Seeing the front page of Bom.com brought back these memories. It's just an animated demo, using the overhead, 3/4s, "isomorphic" projection made popular by the Sims games and various "real-time-strategy" games. But it hints at the same power in comprehending complexity I saw back in Transport Tycoon Deluxe. A flurry of activity is occuring, overwhelming at first, but by mousing over the various participants you can gradually build a picture of what's happening.

I don't think Bom's product uses an interface anything like the illustration.... but it's inevitable. Top managers *will* have a overhead, Sims-like, real-time view of their organizations very soon. They'll be able to drill-down and track any single process, location, or group. They'll be able to set alarms, and dispatch automated monitoring/benchmarking agents to any part of their far-flung, but virtually mapped, empire. It's such a natural and powerful approach I suspect someone, somewhere, is working on it already.

Would Richard Wallace Pass The Turing Test?

Turing Police Squad
NYTimes: Approximating Life. Richard Wallace battles manic depression and paranoia, scares one of his former classmates (now a professor) so much that a restraining order was granted, and writes award-winning "chat bots" which come closer than any other software to passing the "Turing Test."

I think the tactic his "Alice" uses highlights the ultimate shallowness of the Turing Test: it's only testing "conversational intelligence within a bounded interaction," not "useful intelligence" and definitely not "consciousness" or "self-awareness" (which people often confuse with intelligence). I'm sure there are already programs which can pass the Turing Test -- if you're only given a few minutes to interact with them. In a few years, we'll have programs that can pass the Turing Test even over a period of hours or days, longer if you can't force them to engage in some open-ended complicated task -- like performing work for hire -- between consultations. (And since a real person, if you asked them to spend a few weeks gaining real-world experience in some new field, would likely say, "sorry, I haven't the time," a program's protestations would be credible as well.)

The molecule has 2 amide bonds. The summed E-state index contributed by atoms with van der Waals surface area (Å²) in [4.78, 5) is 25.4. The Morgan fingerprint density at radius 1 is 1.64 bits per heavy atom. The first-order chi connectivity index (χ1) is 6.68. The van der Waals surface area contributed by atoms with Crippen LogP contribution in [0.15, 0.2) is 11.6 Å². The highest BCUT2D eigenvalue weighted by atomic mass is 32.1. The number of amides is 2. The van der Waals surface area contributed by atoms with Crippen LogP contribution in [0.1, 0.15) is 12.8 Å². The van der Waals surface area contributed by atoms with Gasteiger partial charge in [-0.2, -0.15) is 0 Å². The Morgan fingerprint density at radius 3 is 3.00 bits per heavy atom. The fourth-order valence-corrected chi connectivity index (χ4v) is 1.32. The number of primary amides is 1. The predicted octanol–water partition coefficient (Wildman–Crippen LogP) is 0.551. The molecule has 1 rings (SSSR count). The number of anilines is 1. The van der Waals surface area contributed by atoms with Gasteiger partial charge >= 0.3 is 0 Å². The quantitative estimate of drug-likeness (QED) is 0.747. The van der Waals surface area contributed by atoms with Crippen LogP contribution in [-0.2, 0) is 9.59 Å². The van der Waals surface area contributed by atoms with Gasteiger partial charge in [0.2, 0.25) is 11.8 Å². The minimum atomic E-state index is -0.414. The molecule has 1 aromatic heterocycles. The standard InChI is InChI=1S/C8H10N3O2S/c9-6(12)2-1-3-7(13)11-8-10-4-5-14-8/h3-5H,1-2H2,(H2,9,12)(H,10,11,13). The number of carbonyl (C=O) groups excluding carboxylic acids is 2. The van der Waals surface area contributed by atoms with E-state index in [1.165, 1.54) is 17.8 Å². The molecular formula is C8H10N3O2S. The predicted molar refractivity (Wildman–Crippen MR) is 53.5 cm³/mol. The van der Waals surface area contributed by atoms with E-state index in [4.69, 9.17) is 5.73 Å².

Even when we get to the point that a program can fool a person indefinitely, that program may not be useful -- it may be effectively simulating an annoying or unproductive person! -- and won't necessarily be "self-aware", even if it has been trained to say, "yes, I know what you're talking about, I have a strong sense of self," etc.

We're going to need better tests and standards for deciding when our creations rate as having reached human-level intelligence.

Energy Trains, Subs, and Political Bandits

Mighty Morphin' Power Politics
Wired: Choo-Choo Trains on Energy Crunch. Oakdale, California's Sierra Railroad proposes using locomotive engines to generate electricity for California during crunch times. A bonus is that the engines can be moved near where they're most needed.

I proposed something vaguely similar, but more fantastical, back when California faced rolling blackouts, in this message to the FoRK list:

Anyone here know enough about naval nuclear reactors to say whether parking a few subs and aircraft carriers in the bay and cabling them to the local power grid could save silicon valley from rolling blackouts?

Just wondering.

If this would work, I'd suggest tethering a sub in the Berkeley marina, for optimal irony generation.

Turns out the Russians had used tethered subs to generate electricity for onshore purposes before, so I further refined the idea here:
Gray Davis should get Vladimir Putin on the line; a quick deal would help restore Russian pride after the Kursk incident, provide Russia with hard currency, and make Davis the clear front runner for the 2004 Democratic Party presidential nomination.

(Even I'm not sure if I'm serious or not.)

(I suppose that was an example of "Ha Ha Only Serious.")

Instead, Gray Davis signed long-term, overpriced electricity contracts that he now wants to reneg on; blamed everyone except for the boneheaded regulators and legislators who, in a phony "deregulation", actually constrained the California energy market to be fragile and manipulable; and bailed out his giant political contributor, PG&E -- at the time the third largest bankruptcy ever -- with new policies making it illegal to buy electricity from anyone else.

The phony deregulation (passed while Davis, as Lt. Governor, presided over the state senate), the panicked reaction (under Davis as governor), and the bailout of his monopolist sponsors (engineered by Davis) will continue to cost the state billions years into the future. In a more efficient and enlightened world, Davis wouldn't be facing a tough reelection battle, he'd already have been impeached and removed from office.